The Shadow Kin realm

The look of the Shadow Kin realm is established in episode one. Like the Shadow Kin characters it is composed of smoke, rock and lava. It is always a challenge to create this kind of pure sci-fi alien landscape and evoke a sense of scale.

The alien landscape and environment of the planet of Rhodia, the home of the deceased Rhodian Souls is established in episode one. We created the landscape using references of The White desert in Egypt.

Gun extension and tendril wraps around hands-

We were tasked with animating a gun, which activates tendrils from its handle and wraps them around the wrists of the person holding it. We needed a tight match-move to allow us to wrap it around the holder’s wrists in animation and added warping on the sleeves to help integration.

The Tear in Space/Time –

We were briefed to establish a bespoke look for the Tear in Space and Time in episode one. We experimented extensively with fabric and cloth movements. Later in the series we had to develop the tear into an opening.

Ram’s Alien Leg

Our compositing and lighting & modeling teams worked together to develop a hybrid solution. We used 3D geometry to project many of the different pieces of the leg and combine them with the renders that lighting provided us. We are proud of the hi-tech final look of the synthetic leg

The tattoo Dragon
Our 3D team created the animated tattoo dragon design which our compositing team blended with the human skin. The most realistic looking way to achieve this was with projections and brand new warping techniques to ‘stick’ the tattoos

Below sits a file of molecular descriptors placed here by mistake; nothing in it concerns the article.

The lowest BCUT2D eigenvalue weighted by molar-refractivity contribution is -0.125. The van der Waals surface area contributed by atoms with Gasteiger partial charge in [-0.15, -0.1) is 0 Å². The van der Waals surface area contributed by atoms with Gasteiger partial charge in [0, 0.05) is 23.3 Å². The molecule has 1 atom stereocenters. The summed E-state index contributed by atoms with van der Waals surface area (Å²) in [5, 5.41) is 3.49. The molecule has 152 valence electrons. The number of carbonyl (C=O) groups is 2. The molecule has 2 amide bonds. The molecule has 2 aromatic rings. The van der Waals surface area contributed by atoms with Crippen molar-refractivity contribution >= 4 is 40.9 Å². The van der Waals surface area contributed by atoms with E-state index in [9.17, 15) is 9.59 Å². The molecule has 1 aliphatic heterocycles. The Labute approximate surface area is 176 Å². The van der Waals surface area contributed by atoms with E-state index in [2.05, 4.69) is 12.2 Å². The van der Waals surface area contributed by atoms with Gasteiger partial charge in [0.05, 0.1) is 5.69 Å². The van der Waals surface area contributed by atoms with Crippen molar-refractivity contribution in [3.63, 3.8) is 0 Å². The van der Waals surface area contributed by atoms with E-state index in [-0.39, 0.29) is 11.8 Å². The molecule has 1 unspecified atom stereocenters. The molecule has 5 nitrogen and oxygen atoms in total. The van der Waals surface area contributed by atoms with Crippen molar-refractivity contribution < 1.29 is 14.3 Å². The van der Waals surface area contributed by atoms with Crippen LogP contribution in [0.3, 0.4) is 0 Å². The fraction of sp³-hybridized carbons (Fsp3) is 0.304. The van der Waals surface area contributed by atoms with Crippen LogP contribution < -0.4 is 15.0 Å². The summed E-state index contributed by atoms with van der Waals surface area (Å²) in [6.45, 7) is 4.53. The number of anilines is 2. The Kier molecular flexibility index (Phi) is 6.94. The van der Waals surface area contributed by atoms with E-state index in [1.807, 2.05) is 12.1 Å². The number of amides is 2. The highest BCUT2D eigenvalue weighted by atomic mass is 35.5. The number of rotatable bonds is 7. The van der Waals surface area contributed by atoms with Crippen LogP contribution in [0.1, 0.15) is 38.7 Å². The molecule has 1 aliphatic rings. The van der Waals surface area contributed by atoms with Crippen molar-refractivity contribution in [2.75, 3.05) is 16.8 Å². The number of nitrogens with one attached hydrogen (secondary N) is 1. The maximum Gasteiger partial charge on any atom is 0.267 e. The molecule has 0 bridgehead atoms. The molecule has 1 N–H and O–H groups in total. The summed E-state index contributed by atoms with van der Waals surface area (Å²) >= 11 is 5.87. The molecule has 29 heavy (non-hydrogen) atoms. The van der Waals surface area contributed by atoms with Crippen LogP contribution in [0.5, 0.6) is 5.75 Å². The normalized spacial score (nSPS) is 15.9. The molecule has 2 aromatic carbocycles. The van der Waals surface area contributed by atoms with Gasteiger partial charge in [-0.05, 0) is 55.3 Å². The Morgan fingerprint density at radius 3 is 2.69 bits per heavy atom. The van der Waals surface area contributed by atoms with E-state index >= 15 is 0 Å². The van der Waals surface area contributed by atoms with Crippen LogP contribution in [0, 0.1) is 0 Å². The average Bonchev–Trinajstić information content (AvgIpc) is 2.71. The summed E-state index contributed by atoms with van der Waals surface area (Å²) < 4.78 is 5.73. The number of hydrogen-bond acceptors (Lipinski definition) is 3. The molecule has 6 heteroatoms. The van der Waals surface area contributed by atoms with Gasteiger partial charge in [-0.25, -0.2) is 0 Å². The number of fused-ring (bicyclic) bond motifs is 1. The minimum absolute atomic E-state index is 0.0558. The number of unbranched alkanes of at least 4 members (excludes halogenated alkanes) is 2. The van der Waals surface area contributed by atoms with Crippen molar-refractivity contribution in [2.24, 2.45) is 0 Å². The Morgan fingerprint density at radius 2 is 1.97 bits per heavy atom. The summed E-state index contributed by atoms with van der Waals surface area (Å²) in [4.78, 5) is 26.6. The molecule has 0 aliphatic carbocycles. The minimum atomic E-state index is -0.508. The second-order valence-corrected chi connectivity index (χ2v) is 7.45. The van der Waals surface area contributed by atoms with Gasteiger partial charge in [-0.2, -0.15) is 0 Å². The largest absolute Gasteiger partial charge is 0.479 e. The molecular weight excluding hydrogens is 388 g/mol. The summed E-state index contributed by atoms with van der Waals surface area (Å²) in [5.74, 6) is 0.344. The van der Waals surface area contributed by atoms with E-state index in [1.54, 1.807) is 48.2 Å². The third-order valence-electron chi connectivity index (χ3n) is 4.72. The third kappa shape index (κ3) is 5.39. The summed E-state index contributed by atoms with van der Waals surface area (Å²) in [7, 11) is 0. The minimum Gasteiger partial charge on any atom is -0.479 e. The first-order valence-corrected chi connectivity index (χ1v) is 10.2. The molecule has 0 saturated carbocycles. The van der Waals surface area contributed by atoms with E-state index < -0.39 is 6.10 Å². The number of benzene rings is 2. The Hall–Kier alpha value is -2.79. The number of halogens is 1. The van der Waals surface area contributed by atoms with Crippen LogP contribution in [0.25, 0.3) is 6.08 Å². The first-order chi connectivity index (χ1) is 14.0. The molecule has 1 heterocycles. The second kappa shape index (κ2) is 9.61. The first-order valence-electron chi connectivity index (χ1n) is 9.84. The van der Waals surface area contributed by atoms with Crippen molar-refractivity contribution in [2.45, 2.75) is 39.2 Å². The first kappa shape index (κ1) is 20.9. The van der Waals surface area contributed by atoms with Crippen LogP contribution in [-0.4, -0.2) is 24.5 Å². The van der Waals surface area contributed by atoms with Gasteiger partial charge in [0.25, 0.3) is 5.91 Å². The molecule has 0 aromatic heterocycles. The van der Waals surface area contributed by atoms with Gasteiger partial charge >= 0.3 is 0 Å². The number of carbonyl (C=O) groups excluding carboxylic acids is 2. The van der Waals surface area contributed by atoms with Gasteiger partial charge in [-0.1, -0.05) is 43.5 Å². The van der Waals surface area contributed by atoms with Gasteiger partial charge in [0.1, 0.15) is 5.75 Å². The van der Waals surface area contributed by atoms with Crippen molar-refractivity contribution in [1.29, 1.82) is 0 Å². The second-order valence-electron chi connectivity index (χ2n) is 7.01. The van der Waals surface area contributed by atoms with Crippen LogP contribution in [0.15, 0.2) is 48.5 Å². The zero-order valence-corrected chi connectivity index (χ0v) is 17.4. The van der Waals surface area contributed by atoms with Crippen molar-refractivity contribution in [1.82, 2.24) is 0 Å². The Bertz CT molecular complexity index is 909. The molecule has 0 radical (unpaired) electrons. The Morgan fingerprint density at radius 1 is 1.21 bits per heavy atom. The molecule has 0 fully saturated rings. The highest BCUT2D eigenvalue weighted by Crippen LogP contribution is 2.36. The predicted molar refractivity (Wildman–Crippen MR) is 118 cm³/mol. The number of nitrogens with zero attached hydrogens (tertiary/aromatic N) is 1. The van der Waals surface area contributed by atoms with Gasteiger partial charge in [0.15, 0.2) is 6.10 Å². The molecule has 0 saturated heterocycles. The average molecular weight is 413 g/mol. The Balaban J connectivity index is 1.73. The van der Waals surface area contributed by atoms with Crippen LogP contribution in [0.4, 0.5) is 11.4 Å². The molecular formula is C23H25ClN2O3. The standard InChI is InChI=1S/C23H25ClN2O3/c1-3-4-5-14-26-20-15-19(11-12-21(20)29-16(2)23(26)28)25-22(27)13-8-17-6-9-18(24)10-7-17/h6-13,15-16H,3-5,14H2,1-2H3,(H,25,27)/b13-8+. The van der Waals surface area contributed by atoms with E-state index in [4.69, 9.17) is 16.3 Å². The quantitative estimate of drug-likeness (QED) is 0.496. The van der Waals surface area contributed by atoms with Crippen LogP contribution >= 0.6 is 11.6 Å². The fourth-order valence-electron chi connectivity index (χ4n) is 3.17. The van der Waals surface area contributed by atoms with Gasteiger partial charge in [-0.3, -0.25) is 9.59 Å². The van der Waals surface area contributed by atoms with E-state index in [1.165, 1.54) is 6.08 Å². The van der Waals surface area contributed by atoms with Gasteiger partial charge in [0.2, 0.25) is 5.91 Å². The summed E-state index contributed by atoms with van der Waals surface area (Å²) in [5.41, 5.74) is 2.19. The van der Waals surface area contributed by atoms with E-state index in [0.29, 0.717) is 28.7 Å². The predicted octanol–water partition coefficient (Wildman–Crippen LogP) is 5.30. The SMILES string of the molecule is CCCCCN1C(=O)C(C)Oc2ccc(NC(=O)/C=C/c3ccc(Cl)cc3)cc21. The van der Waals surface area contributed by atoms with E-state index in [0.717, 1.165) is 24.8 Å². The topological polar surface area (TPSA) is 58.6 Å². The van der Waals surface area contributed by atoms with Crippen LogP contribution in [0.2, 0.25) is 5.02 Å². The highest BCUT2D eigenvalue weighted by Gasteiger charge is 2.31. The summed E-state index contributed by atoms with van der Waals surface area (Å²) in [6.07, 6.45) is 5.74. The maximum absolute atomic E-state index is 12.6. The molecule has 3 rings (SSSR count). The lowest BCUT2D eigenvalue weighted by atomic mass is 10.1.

to the natural movements of the human muscles.

3D Dragon
The dragon was bought to life by our 3D team and the compositing team combined it with the live-action plates, including crashing through glass doors. One of the biggest challenges was that the dragon emitted light himself, so we worked to make those lights affect the environment with a combination of 2d/3d techniques.

The tendrils
With the help of Geoscan we built London’s Shoreditch and filled it with tendrils.
Our effects team turned people into these tendrils, and the compositing team combined their simulations with the live action plate to make them look as creepy as possible.

The challenge was to ensure the audience sees that the petals feed on
blood, thus our animation showed how they filled up and depleted before they replicated, and worked to seamlessly combine it with the real action footage.

The Living Shadow
One of the biggest challenges of the series for us: The Living Shadow needed to be threatening, evil and made of a non-solid substance, but we needed to differentiate them from the Shadow Kin. We used the shape of the Shadow Kin as a starting point and then broke it up, warped it and adapted it to the surface they were projected on to get a different stage of the creature.

  • Directors
    Edward Bazalgette, Philippa Langdale, Wayne Yip & Julian Holmes
  • Producers
    Brian Minchin, Steven Moffat, Patrick Ness & Derek Ritchie
  • Production Company
    BBC Studios
  • Distributor
  • Milk VFX Supervisor
    Salvador Zalvidea
  • Milk VFX Producer
    Jenna Powell
  • Release Date
    22 October 2016